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District opposes teacher protest

May 29, 2008|Jason Song | Times Staff Writer

The Los Angeles Unified School District asked for a court order Wednesday to prevent teachers from skipping class next week to protest proposed budget cuts, leaving students under the supervision of aides and administrators.

The one-hour morning demonstration, organized by United Teachers Los Angeles, is scheduled for June 6. Teachers plan to picket outside their schools before signing in and going to class, sacrificing an hour's pay to draw attention to the state's education funding levels.

In his latest budget, Gov. Arnold Schwarzenegger has proposed increasing education spending by $1.8 billion, although that translates to a $353-million shortfall for L.A. Unified because the budget does not include a cost-of-living increase and does not fund certain programs that instead will be paid out of the district's general fund.

L.A. Unified administrators and board members said the demonstration was illegal and suggested that students could be endangered, especially at campuses that recently have had student violence. Earlier this month, police had to break up a brawl at Locke High School involving about 600 students.

"We clearly support the message, but we can't support the action," said Supt. David L. Brewer. "The safety of the students comes first."

Union President A.J. Duffy said the union approached district officials with the idea of a walkout three weeks ago, but proposed keeping students in auditoriums where they could be watched by aides and an administrator for the first hour of classes.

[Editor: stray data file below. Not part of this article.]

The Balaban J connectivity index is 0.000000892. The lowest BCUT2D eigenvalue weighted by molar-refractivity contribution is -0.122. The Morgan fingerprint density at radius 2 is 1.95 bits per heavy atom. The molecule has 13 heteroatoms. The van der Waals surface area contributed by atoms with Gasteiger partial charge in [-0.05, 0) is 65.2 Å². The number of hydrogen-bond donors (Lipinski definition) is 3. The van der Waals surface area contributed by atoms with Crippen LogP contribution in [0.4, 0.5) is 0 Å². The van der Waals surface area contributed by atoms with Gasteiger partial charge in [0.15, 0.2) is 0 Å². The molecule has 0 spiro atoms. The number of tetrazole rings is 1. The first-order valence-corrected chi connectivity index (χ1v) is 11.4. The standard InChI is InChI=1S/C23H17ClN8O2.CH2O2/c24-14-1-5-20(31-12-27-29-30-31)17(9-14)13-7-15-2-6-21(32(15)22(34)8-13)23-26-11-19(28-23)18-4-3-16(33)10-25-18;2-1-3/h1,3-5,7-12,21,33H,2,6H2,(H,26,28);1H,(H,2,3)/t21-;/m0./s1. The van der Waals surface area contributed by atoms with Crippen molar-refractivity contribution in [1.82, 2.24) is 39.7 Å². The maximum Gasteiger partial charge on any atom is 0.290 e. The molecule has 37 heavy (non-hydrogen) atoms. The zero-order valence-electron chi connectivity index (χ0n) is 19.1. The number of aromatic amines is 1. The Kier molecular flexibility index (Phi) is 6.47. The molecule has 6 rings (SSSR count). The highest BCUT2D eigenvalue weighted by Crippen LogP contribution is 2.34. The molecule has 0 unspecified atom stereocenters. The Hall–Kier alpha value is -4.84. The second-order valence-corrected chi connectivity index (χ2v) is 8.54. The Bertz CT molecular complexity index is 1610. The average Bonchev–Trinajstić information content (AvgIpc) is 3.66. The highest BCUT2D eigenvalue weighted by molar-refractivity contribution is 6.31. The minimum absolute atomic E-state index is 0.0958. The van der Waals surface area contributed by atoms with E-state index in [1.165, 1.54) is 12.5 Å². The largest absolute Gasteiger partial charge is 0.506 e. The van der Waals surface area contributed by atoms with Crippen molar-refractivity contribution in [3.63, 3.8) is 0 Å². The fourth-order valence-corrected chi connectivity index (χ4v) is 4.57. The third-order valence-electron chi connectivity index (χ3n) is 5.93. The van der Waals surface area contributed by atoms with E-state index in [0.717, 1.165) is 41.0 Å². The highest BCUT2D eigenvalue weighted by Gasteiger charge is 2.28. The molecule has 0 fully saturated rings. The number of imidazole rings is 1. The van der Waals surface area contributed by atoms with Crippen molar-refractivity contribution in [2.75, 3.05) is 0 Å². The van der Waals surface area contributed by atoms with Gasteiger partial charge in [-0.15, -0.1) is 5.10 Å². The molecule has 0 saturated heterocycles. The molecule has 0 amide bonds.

And because elementary school teachers have to report half an hour before their classes begin, they would miss only 30 minutes of instructional time, Duffy said.

"Our take on it was that they were interested," Duffy said.

Brewer said the district tried to work with the union, but it couldn't entertain the idea. "If something happened to a student, we'd be held liable," he said.

Duffy said the protest was the best way to send a message to lawmakers and the governor.

"We felt that 25,000 teachers giving up one hour's pay for the kids of L.A. sent the strongest message," he said.

The union had held protests in Sacramento and had planned to send a caravan by Schwarzenegger's Brentwood home but ditched that idea after discussing the budget with the governor's staff.

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jason.song@latimes.com

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